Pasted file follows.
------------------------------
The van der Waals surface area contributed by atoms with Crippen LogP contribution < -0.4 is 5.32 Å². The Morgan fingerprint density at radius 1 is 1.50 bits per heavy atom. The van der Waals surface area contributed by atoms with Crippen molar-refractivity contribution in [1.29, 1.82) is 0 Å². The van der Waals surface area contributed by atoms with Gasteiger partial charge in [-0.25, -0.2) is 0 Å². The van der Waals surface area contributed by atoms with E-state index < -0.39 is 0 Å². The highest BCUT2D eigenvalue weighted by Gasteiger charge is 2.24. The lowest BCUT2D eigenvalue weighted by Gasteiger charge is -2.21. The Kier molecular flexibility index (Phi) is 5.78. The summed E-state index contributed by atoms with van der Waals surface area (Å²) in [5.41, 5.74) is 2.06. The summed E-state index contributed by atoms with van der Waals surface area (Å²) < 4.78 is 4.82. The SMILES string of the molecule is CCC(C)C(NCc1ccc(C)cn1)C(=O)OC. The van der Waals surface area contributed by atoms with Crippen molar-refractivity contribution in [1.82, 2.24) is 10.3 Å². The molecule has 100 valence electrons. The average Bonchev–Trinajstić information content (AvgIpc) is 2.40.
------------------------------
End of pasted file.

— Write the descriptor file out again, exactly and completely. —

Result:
The van der Waals surface area contributed by atoms with Crippen LogP contribution < -0.4 is 5.32 Å². The Morgan fingerprint density at radius 1 is 1.50 bits per heavy atom. The van der Waals surface area contributed by atoms with Crippen molar-refractivity contribution in [1.29, 1.82) is 0 Å². The van der Waals surface area contributed by atoms with Gasteiger partial charge in [-0.25, -0.2) is 0 Å². The van der Waals surface area contributed by atoms with E-state index < -0.39 is 0 Å². The highest BCUT2D eigenvalue weighted by Gasteiger charge is 2.24. The lowest BCUT2D eigenvalue weighted by Gasteiger charge is -2.21. The Kier molecular flexibility index (Phi) is 5.78. The summed E-state index contributed by atoms with van der Waals surface area (Å²) in [5.41, 5.74) is 2.06. The summed E-state index contributed by atoms with van der Waals surface area (Å²) < 4.78 is 4.82. The SMILES string of the molecule is CCC(C)C(NCc1ccc(C)cn1)C(=O)OC. The van der Waals surface area contributed by atoms with Crippen molar-refractivity contribution in [1.82, 2.24) is 10.3 Å². The molecule has 100 valence electrons. The average Bonchev–Trinajstić information content (AvgIpc) is 2.40.